Theo’s most treasured possession is the Goldfinch painting itself–thrust into his hands by a dying old man on the floor of the Met amidst the post-bombing chaos. Theo, confused and disoriented, sticks it in his backpack and leaves the scene, giving him an object to obsess over for years to come. It’s this interaction with the old man that leads him to Hobie, a furniture restorer who houses Theo when he returns to New York after an upsetting event in Las Vegas.
When Theo returns to New York, the novel got a little murky for me. I wanted to like Theo, but he made it harder and harder, descending into a kind of narcissistic quest to destroy himself. It gets a little…boring after awhile.
I won’t write anymore, for fear of spoilers, but there’s a great deal to this book, most of which I liked, some of which I didn’t.
For the Fashion Book, I wanted to think about Theo’s mother. In many ways, she’s the main character in the story, though she only appears for the first 50 pages or so. What would she wear, were she alive now?
Travel has been on my mind a lot recently, and I think it’s more than just the awful New England winter we’re having. It’s the sense that I want to see and experience and hear and taste other places. I want to expand my frame of reference. I want to challenge my pre-conceived notions. I want to create new memories.
Because I’m a list fanatic, I made myself a list of places I want to travel to most. This isn’t an exhaustive list by any means, but these are the places that call out to me, right now, that I would like to see sooner rather than later.
In no particular order, here are my travel dreams:
South America–specifically Brazil, Argentina, and Peru (photo of Rio de Janeiro)
Those are all places I’ve never been. Of course, there are places I’ve seen that I want to return to as well, Florence being at the top of that list, but I think that’s a different kind of wanderlust. It’s fueled by nostalgia more than a need to explore.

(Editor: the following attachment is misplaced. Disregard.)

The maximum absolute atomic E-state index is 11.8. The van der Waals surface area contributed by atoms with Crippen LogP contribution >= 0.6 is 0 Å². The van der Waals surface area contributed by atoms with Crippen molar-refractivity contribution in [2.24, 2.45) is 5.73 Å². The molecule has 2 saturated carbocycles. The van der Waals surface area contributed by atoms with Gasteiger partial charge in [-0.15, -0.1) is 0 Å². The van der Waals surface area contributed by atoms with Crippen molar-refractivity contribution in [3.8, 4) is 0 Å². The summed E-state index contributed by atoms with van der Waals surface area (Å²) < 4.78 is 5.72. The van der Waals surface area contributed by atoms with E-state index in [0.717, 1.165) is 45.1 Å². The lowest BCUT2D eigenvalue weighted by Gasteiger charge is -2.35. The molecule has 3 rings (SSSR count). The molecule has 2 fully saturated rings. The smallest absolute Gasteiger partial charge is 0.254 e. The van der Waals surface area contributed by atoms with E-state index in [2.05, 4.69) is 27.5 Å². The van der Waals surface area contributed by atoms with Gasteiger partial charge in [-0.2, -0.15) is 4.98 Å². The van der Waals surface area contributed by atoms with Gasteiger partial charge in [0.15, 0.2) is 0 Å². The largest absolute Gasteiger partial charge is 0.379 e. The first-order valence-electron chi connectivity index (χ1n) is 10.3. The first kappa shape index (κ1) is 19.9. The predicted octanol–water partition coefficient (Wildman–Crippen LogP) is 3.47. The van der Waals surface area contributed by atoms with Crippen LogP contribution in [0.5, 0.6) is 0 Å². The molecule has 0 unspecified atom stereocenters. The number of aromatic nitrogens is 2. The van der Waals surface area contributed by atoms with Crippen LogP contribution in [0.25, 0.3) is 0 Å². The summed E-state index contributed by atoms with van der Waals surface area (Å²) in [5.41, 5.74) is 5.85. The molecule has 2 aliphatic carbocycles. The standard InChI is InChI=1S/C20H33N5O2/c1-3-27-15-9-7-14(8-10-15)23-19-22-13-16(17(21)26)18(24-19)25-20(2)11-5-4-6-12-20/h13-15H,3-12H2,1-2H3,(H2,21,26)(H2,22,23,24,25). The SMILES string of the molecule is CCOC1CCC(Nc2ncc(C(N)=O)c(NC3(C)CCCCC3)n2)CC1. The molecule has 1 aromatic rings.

What are your top destinations?
It’s easy to be down today if you’re single or even if you’re not, given the nightmare this winter has proven to be. There’s ice and snow on the ground, it’s frigid, and the sun is nowhere in sight. On top of that, we have to hear about love all day. Gross.
But I think it’s important to remember that Valentine’s Day doesn’t have to be about romantic love. It can be about love you have for your family, for your friends, for your pets, for yourself. With that in mind, I’m trying to keep a somewhat positive attitude today. I’m planning on treating myself to some pretty red lipstick (any suggestions?) and maybe a couple other things on a shopping trip after work. And I’m looking forward to a weekend packed full of yoga, coffee, food, friends, and more shopping. And a holiday!
What are you planning for the long weekend?
Best of the Looks:
Love the skirt. Love the jacket. Love the boots. JenLovesKev.
Wear your words on your legs. Alphabet tights!
I think we can agree that this shirt was pretty much made for me. And it will be mine.
A cute manicure idea, Valentine’s day or not.
Speaking of nail polish, here’s a fun guide to some great colors.
Best of the Books:
I really loved this conversation with a copyeditor. It made me feel validated in the work I do (even though technically I’m not a copyeditor!).
Are you a book polygamist?
I’m running out of steam. But I hope you all have a wonderful weekend. Stay warm!